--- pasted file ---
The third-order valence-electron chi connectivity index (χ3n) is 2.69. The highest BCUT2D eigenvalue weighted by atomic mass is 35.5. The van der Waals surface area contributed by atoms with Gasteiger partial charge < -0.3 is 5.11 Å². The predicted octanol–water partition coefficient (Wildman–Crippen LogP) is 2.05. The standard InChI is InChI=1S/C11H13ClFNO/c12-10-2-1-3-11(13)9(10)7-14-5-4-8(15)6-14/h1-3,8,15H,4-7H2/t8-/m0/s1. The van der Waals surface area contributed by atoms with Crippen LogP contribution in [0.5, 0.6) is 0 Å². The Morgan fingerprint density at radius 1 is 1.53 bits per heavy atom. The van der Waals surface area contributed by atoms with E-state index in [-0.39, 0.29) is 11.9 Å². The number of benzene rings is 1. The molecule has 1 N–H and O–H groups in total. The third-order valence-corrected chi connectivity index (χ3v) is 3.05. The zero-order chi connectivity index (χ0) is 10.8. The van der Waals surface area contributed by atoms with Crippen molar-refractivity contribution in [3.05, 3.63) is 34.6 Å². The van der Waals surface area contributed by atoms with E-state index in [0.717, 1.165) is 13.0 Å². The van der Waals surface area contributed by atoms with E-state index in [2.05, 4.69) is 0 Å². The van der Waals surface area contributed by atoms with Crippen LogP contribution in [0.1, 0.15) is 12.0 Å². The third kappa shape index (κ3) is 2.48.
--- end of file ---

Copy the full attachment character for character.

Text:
The third-order valence-electron chi connectivity index (χ3n) is 2.69. The highest BCUT2D eigenvalue weighted by atomic mass is 35.5. The van der Waals surface area contributed by atoms with Gasteiger partial charge < -0.3 is 5.11 Å². The predicted octanol–water partition coefficient (Wildman–Crippen LogP) is 2.05. The standard InChI is InChI=1S/C11H13ClFNO/c12-10-2-1-3-11(13)9(10)7-14-5-4-8(15)6-14/h1-3,8,15H,4-7H2/t8-/m0/s1. The van der Waals surface area contributed by atoms with Crippen LogP contribution in [0.5, 0.6) is 0 Å². The Morgan fingerprint density at radius 1 is 1.53 bits per heavy atom. The van der Waals surface area contributed by atoms with E-state index in [-0.39, 0.29) is 11.9 Å². The number of benzene rings is 1. The molecule has 1 N–H and O–H groups in total. The third-order valence-corrected chi connectivity index (χ3v) is 3.05. The zero-order chi connectivity index (χ0) is 10.8. The van der Waals surface area contributed by atoms with Crippen molar-refractivity contribution in [3.05, 3.63) is 34.6 Å². The van der Waals surface area contributed by atoms with E-state index in [0.717, 1.165) is 13.0 Å². The van der Waals surface area contributed by atoms with E-state index in [2.05, 4.69) is 0 Å². The van der Waals surface area contributed by atoms with Crippen LogP contribution in [0.1, 0.15) is 12.0 Å². The third kappa shape index (κ3) is 2.48.